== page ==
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Mast Cells pp 381-400 | Cite as

Measurement of Mast Cell Surface Molecules by High-Throughput Immunophenotyping Using Transcription (HIT)

  • D. James Haddon
  • Justin A. Jarrell
  • Michael R. Hughes
  • Kimberly Snyder
  • Kelly M. McNagny
  • Michael G. Kattah
  • Paul J. UtzEmail author
Protocol
Part of the Methods in Molecular Biology book series (MIMB, volume 1220)

Abstract

Here we describe the application of a highly multiplexed proteomic assay, called HIT (high-throughput immunophenotyping using transcription), to analyze human mast cell surface antigens at rest and during stimulation. HIT allows analysis of up to 100 analytes, including surface antigens and intracellular phosphoproteins, transcription factors, and cytokines, in a single experiment. Briefly, anti-mouse monovalent Fab fragments are covalently conjugated with barcoded oligonucleotides to generate a panel of conjugates. The oligonucleotide-Fab fragment conjugates are bound to monoclonal primary antibodies, creating a cocktail of up to 48 unique barcoded primary antibodies. As few as 100,000 mast cells are stained with the cocktail and the barcodes of the bound primary antibodies are amplified by in vitro transcription with fluorescently labeled NTPs. The resulting barcoded transcripts are quantified using a microarray spotted with oligonucleotides that are complementary to the barcoded transcripts. Differences in levels of the barcoded transcripts correlate well with actual protein levels and are capable of detecting stimulation-dependent changes in protein levels. HIT is an invaluable, broad-spectrum approach for characterizing mast cell surface antigens, signaling molecules, transcription factors, and cytokines.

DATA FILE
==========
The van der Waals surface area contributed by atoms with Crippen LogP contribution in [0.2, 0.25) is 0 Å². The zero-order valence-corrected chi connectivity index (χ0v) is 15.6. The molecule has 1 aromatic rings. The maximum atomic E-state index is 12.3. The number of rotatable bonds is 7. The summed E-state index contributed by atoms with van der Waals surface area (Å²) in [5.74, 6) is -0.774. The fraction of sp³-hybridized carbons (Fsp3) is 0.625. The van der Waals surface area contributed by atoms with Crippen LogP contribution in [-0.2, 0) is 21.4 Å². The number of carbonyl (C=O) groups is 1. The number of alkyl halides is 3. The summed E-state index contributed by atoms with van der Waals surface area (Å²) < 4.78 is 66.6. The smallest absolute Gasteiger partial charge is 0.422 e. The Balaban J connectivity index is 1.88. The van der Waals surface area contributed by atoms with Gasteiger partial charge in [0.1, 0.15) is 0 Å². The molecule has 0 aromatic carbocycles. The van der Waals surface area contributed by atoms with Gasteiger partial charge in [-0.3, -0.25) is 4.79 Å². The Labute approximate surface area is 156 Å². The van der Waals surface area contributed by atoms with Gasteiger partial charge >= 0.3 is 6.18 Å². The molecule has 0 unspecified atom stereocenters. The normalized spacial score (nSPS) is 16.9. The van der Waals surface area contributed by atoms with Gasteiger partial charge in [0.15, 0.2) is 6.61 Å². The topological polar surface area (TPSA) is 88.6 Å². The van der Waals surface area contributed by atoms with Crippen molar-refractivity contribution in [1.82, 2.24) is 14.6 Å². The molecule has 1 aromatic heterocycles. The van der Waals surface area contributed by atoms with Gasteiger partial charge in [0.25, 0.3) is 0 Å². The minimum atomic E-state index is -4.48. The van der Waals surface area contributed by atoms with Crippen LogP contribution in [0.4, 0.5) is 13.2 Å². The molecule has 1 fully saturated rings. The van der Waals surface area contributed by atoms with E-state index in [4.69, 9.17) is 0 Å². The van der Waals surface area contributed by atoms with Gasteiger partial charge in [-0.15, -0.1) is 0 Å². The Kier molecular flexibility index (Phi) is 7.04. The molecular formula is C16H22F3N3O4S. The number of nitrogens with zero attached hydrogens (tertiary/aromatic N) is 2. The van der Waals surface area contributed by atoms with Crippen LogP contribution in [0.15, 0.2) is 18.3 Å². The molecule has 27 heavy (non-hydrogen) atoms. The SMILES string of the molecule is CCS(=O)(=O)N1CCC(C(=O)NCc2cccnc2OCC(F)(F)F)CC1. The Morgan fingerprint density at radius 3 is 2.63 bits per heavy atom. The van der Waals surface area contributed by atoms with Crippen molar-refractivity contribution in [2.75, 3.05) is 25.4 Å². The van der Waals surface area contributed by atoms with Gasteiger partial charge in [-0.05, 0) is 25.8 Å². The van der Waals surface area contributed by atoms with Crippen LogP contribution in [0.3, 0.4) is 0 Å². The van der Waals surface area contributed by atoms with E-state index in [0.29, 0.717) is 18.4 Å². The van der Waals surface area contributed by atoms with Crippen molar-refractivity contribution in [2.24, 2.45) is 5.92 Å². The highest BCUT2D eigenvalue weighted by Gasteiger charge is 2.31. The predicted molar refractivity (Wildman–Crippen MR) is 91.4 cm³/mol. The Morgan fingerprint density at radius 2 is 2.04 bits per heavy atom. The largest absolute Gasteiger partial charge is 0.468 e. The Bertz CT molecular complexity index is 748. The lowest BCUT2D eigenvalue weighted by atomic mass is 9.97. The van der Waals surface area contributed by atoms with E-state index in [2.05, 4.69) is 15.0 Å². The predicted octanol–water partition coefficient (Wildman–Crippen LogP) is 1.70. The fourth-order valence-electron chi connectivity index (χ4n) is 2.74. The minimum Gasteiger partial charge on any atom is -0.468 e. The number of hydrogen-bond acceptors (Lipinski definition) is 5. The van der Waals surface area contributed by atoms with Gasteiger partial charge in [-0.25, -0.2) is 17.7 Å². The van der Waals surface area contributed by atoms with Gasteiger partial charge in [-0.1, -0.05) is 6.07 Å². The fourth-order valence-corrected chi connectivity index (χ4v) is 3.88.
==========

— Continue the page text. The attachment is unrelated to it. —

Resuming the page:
Key words

Mast cells HMC-1 Microarray Proteomics Immunoassay Multiplex Surface marker profiling Transcription Monoclonal antibody 

Notes

Acknowledgements

P.J.U. is supported by NHLBI Proteomics Contract 268201000034C, Proteomics of Inflammatory Immunity and Pulmonary Arterial Hypertension; 5 U19-AI082719, National Institutes of Health; 2 OR-92141, Canadian Institutes of Health Research (CIHR); a gift from the Floren Family Trust; and a gift from the Ben May Trust. D.J.H. is supported by a CIHR postdoctoral fellowship.

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Copyright information

© Springer Science+Business Media New York 2015

Authors and Affiliations

  • D. James Haddon
    • 1
  • Justin A. Jarrell
    • 1
  • Michael R. Hughes
    • 2
  • Kimberly Snyder
    • 3
  • Kelly M. McNagny
    • 2
  • Michael G. Kattah
    • 4
  • Paul J. Utz
    • 1
    Email author
  1. 1.Division of Immunology and RheumatologyStanford University School of MedicineStanfordUSA
  2. 2.Department of Medical Genetics, The Biomedical Research CentreUniversity of British ColumbiaVancouverCanada
  3. 3.Department of Experimental Medicine, The Biomedical Research CentreUniversity of British ColumbiaVancouverCanada
  4. 4.Division of Gastroenterology, Department of MedicineUniversity of California San FranciscoSan FranciscoUSA

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